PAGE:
Monday, September 28, 2015

No. 47 Richard Elson


First Prog: 564
Latest Prog: 1909 – with more Kingdom to come, at the very least.

First Meg: 3.69 (aka 172)
Latest Meg: 242 (on the cover); on the inside 4.12 (aka 194) – a very long time ago, but no reason why he won’t appear in its pages again one day.

Total appearances: 197 and counting
-including a fair handful of colouring work on top of other artists.

Creator credits:
Shadows; Roadkill; Atavar; A.H.A.B.; The Scrap; Kingdom; Marauder; Go Machine  

Atavar tries on a new suit.
Words by Dan Abnett

Other art credits:
Judge Dredd
Tyranny Rex
Maniac 5
Rogue Trooper
A handful of Future Shocks

Notable character creations:
It’s hard to look past the awesomeness of Gene the Hackman, but before that there was:
The unnamed Atavar and the various alien / AI creatures he encountered
Captain Ahab and his space whale (obviously the ‘character’ is Herman Melville’s really, but Elson did a bang-up job of designing this Space Opera variant!)
The Lawlords, sometime enemies of Judge Dredd


Notable characteristics:
Fun; bright colours; snarls; action, action, action; looks of stark terror.


On Richard:
Richard Elson got his start with 2000 AD rather a long time ago, in the usual way, with a handful of Future Shocks and then a one-off series, Shadows. In some ways his art was a little rough around the edges, but I rather liked it, it was a pretty neat contrast to some of the other artists of the day (coughSimonBisleycough), not least the vibrant colours (some of which were produced by Elson himself, but also Tim Perkins). He had some crazy hairstyles going.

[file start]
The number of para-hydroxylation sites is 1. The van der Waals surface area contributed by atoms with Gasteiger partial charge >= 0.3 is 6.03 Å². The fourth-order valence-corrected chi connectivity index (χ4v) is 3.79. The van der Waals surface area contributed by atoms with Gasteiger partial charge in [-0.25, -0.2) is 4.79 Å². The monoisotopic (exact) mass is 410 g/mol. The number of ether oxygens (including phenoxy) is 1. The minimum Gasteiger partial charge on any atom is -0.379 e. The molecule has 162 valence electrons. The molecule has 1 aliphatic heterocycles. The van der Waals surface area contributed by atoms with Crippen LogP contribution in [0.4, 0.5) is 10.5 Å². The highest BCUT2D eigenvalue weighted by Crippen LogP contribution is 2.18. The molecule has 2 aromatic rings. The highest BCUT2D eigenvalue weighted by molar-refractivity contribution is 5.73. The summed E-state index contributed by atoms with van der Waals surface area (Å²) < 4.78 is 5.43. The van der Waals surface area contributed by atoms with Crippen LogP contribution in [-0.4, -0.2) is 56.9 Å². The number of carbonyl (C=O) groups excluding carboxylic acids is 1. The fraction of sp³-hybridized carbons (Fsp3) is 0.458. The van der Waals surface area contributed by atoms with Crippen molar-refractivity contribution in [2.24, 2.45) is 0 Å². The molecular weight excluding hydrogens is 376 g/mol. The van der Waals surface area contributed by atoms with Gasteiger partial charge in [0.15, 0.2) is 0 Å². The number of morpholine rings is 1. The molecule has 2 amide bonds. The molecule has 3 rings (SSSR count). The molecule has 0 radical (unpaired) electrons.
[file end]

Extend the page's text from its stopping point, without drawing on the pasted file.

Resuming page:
The Shadows of the title are the underclass - people living in slums, basically.
Words by Peter Milligan

Definite Matrix vibe going on (some 10 years before the movei, mind!)
Words by Peter Milligan
I didn’t notice it at the time, but I get the distinct impression now that he was following hard in the footsteps of art legend Brendan McCarthy. Check out these two Elson star scans, one from his early days…
It's all about the slope of the helmet

and one from more recently, celebrating a Dredd episode that you’d have to say Elson chose to draw, rather than being commissioned.* 
Some classic snarling and grimacing going on, too.

For who knows what reasons (although working on Sonic the Comic was presumably one big reason), Elson hardly appeared in the Prog again, until one day he was back, and from then his star has risen and risen and risen. He tackled a handful of Dredds in the Megazine, and honestly, he’s such a good fit for the world of Mega City 1 that I don’t quite understand why he hasn’t done more. He even got to design the Lawlords, villains who are, arguably, an alternate take on Judge Death. Where Death is about pushing Dredd’s resort to killing to an (il)logical extreme, the Lawlords show what would happen if you pushed Dredd’s steadfast obsession with upholding the law to an (il)logical extreme.

Big chin, bigger chin
Words by John Wagner
From that point, Elson got more and more steady work, much of it on a rather particular theme. He’s the go-to man for ‘everything’s going/gone to hell’ future society stories. I wouldn’t entirely call them dystopias, it’s less ideological than that word implies. The Scrap, the most overtly dystopian, isn’t at all like Shadows, but nonetheless feels a lot like that earlier series. Both have female protagonists who struggle against what they learn to be an oppressive regime that specifically holds back the poor. And both have an atmosphere of drudgery (although The Scrap is entirely grey, where Shadows was cyber-psyche-delic-tastic.)

In the Scrap, the hero is a law officer working to help keep the underclass down. For a time.

Roadkill, again entirely different, has the air of ‘oh shit, things are about to get a bit tricky…’, with its tale of a man pursued by his own Googledrive car. Elson’s first collaboration with writer Dan Abnett, it’s very clearly about the inexorable death of life as we know it. The first step on a long journey that eventually ends with the world of Atavar, perhaps?

Killer cars on the loose
Words by Dan Abnett